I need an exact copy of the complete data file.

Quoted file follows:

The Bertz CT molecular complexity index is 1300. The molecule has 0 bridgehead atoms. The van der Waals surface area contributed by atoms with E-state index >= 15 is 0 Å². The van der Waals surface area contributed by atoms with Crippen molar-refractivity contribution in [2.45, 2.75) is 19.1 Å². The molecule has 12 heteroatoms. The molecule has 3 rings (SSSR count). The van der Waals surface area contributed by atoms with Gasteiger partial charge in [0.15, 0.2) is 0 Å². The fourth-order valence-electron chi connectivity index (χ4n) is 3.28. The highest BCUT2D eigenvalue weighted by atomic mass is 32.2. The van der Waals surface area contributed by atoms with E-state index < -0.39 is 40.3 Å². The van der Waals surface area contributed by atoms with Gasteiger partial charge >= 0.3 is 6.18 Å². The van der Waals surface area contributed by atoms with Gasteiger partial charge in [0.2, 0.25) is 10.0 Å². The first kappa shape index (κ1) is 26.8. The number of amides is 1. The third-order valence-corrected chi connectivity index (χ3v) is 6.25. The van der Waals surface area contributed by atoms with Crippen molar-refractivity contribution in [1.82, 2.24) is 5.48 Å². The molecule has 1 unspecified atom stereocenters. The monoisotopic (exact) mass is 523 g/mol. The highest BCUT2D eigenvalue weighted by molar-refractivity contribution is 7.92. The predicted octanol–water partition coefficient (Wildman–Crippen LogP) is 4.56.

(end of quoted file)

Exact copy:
The Bertz CT molecular complexity index is 1300. The molecule has 0 bridgehead atoms. The van der Waals surface area contributed by atoms with E-state index >= 15 is 0 Å². The van der Waals surface area contributed by atoms with Crippen molar-refractivity contribution in [2.45, 2.75) is 19.1 Å². The molecule has 12 heteroatoms. The molecule has 3 rings (SSSR count). The van der Waals surface area contributed by atoms with Gasteiger partial charge in [0.15, 0.2) is 0 Å². The fourth-order valence-electron chi connectivity index (χ4n) is 3.28. The highest BCUT2D eigenvalue weighted by atomic mass is 32.2. The van der Waals surface area contributed by atoms with E-state index < -0.39 is 40.3 Å². The van der Waals surface area contributed by atoms with Gasteiger partial charge >= 0.3 is 6.18 Å². The van der Waals surface area contributed by atoms with Gasteiger partial charge in [0.2, 0.25) is 10.0 Å². The first kappa shape index (κ1) is 26.8. The number of amides is 1. The third-order valence-corrected chi connectivity index (χ3v) is 6.25. The van der Waals surface area contributed by atoms with Crippen molar-refractivity contribution in [1.82, 2.24) is 5.48 Å². The molecule has 1 unspecified atom stereocenters. The monoisotopic (exact) mass is 523 g/mol. The highest BCUT2D eigenvalue weighted by molar-refractivity contribution is 7.92. The predicted octanol–water partition coefficient (Wildman–Crippen LogP) is 4.56.